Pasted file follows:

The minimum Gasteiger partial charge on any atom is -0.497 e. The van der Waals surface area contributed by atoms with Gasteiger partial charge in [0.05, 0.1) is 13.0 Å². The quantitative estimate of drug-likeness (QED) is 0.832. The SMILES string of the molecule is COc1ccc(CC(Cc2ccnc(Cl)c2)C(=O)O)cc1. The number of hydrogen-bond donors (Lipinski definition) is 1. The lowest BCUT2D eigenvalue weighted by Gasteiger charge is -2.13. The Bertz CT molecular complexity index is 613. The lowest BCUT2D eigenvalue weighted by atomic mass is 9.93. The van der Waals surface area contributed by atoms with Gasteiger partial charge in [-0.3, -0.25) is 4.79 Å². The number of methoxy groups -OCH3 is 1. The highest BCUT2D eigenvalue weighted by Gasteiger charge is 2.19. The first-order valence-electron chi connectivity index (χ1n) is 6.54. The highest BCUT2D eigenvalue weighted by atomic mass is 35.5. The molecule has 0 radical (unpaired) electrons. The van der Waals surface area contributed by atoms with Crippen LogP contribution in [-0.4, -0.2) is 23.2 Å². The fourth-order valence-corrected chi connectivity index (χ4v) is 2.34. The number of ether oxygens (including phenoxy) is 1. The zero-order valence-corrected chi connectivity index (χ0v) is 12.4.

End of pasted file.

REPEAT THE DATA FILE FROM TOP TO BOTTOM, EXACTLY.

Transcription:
The minimum Gasteiger partial charge on any atom is -0.497 e. The van der Waals surface area contributed by atoms with Gasteiger partial charge in [0.05, 0.1) is 13.0 Å². The quantitative estimate of drug-likeness (QED) is 0.832. The SMILES string of the molecule is COc1ccc(CC(Cc2ccnc(Cl)c2)C(=O)O)cc1. The number of hydrogen-bond donors (Lipinski definition) is 1. The lowest BCUT2D eigenvalue weighted by Gasteiger charge is -2.13. The Bertz CT molecular complexity index is 613. The lowest BCUT2D eigenvalue weighted by atomic mass is 9.93. The van der Waals surface area contributed by atoms with Gasteiger partial charge in [-0.3, -0.25) is 4.79 Å². The number of methoxy groups -OCH3 is 1. The highest BCUT2D eigenvalue weighted by Gasteiger charge is 2.19. The first-order valence-electron chi connectivity index (χ1n) is 6.54. The highest BCUT2D eigenvalue weighted by atomic mass is 35.5. The molecule has 0 radical (unpaired) electrons. The van der Waals surface area contributed by atoms with Crippen LogP contribution in [-0.4, -0.2) is 23.2 Å². The fourth-order valence-corrected chi connectivity index (χ4v) is 2.34. The number of ether oxygens (including phenoxy) is 1. The zero-order valence-corrected chi connectivity index (χ0v) is 12.4.